She traces in this book the history of the development of her ideas including her system for analysing verbal interactions (SAVI), the concept of the invisible group, system-centred therapy for groups and, most inclusively, a meta theory of living human systems. The book commences with a very personal introduction and seeks to trace the development of her ideas by following a chronological pathway through her life. It probably provides the best overview of her work currently available as well as a "blow by blow" account of how it evolved.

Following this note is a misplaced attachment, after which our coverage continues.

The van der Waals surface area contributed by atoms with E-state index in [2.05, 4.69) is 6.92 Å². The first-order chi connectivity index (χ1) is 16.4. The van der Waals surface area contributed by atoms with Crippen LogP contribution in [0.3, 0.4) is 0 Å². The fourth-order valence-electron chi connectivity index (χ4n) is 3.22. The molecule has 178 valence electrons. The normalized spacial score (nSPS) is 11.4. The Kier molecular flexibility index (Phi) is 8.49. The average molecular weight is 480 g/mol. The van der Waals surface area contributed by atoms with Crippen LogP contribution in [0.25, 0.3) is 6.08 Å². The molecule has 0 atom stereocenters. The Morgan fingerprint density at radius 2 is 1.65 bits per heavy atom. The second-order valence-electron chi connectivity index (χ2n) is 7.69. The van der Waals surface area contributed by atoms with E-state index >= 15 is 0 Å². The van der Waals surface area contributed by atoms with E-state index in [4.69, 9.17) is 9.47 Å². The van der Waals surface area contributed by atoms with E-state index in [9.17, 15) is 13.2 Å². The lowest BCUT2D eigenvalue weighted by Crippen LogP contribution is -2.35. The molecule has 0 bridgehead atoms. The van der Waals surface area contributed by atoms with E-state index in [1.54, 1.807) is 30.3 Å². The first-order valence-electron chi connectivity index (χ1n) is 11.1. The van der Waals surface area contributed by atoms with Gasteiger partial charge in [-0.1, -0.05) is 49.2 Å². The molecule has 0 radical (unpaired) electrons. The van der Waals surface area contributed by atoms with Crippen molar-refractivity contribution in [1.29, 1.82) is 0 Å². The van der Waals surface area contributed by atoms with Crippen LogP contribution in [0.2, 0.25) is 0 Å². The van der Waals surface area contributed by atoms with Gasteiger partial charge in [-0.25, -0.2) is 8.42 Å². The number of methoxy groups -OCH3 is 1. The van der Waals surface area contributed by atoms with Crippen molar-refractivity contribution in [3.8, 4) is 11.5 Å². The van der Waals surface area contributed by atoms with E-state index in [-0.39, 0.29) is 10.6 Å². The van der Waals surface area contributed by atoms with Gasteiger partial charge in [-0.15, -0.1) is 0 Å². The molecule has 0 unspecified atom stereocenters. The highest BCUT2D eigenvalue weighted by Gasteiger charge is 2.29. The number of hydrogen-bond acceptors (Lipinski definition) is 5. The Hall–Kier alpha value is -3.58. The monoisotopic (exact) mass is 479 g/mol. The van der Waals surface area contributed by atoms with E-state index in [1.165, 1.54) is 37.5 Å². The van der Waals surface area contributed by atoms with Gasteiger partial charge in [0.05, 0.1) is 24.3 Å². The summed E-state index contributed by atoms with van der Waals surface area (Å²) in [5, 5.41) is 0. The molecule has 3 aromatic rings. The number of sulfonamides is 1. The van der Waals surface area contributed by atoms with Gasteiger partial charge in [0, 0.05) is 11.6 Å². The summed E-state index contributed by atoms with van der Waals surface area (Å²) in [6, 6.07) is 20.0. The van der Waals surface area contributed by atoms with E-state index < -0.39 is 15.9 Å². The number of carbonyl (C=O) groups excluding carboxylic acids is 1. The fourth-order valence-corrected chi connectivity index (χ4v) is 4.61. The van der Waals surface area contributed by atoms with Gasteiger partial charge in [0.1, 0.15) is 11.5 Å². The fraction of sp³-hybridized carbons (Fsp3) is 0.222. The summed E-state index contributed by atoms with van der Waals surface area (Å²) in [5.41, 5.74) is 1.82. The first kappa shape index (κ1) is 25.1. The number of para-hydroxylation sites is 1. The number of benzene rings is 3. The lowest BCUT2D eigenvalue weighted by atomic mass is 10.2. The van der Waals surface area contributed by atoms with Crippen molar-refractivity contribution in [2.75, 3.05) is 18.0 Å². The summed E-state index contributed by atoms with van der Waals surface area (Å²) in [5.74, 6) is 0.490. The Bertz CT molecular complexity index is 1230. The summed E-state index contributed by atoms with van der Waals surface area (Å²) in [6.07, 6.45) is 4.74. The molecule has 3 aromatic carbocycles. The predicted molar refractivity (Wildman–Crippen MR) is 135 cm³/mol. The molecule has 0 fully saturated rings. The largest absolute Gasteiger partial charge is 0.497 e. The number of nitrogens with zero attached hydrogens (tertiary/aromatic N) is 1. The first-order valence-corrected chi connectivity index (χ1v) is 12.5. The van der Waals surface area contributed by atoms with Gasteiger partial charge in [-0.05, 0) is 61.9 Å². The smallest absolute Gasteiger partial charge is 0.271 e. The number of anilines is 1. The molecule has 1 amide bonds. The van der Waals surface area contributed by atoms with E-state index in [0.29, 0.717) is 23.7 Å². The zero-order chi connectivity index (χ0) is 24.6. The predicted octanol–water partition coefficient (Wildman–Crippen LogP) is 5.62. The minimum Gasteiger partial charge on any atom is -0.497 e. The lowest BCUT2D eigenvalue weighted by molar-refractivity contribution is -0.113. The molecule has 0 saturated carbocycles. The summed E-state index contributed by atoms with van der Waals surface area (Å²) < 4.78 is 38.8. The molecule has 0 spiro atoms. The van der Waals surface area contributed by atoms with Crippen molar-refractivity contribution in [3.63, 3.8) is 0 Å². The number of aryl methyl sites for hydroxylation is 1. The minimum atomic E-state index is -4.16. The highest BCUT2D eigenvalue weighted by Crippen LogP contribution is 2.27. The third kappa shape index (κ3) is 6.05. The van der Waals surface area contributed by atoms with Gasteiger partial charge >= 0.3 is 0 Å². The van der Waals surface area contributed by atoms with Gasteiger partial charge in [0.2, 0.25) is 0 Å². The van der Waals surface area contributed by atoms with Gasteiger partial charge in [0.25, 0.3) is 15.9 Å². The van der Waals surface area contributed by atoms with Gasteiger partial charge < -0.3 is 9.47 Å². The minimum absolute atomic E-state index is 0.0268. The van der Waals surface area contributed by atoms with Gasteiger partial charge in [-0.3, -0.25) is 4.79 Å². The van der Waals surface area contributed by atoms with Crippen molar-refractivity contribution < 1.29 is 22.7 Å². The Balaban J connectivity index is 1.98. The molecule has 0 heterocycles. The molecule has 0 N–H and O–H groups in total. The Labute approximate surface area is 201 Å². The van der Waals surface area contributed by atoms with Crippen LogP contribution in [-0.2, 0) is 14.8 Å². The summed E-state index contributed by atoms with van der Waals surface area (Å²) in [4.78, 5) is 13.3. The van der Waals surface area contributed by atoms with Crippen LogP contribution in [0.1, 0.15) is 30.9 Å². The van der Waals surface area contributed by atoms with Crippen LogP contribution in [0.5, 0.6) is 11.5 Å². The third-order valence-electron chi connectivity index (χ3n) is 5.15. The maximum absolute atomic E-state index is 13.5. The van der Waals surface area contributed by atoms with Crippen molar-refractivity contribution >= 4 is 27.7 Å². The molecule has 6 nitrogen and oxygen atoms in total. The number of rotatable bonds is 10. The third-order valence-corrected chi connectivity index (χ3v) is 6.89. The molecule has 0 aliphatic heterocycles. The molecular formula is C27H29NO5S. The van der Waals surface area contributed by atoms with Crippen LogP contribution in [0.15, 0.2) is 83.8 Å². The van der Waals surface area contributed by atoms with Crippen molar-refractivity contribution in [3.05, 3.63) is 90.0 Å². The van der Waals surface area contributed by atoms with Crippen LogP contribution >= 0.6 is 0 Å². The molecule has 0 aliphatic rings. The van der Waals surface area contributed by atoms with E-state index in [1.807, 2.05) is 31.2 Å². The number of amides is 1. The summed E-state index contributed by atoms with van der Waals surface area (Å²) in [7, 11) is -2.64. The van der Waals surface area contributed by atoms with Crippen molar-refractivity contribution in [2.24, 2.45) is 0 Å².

This is quite simply a remarkable book. Forming Volume 11 of the International Library of Group Analysis, Autobiography of a Theory is part of a rich group analytic tradition at the Jessica Kingsley publishing house. The remarkable nature of the book lies within the first-person narrative approach adopted by the authors. They do not seem to present a theory and its development, but instead share with the reader the autobiography of that theory, how it came to be what it was it was and was not, the blind alleys as well as the moments of inspiration, and above all, the human beingness of the architect of the theory and the influence this human sentience and experience held over the theory's genesis. The stage is clearly set within the introduction, when Agazarian reflects on the world as she saw it through the eyes of a child, but with the superimposed interpretations of adult hindsight, and the resultant musings and retrospective attributions that this was where her theorising began. She then goes on to describe SAVI (the System for analyzing Verbal Interactions), which formed the methodological basis from which her explorations of the role of communication within group dynamics was conducted. This led to the theory of the invisible group, differentiating between individual dynamics within a group setting, and genuine group dynamics. Next, drawing from the systems theory literature, Agazarian describes how her attention moved on to the development of the meta-theory (ie an umbrella theory to cover a number of other theories) of living human systems, and its implications for individual and group psychotherapy. She argues that the single greatest contribution of this approach was the recognition that it was not human dynamics alone that determined the successful course of therapy, but rather also the existential and environmental context in which those dynamics occurred. This is not an easy book to read, and certainly the demands it places on the intellect in attempting to hold in mind the many simultaneous but differing perspectives from which it is written requires an intellectual flexibility not easily achieved. However, for aficionados of group analysis, the book may be heartily recommended. It describes the ontogenesis of the meta-theory of living human systems in such a way that the process of theoretical development is laid bare and hence presented as "messy" and real, rather than as polished and meticulously linear, as is so often the misleading case made elsewhere.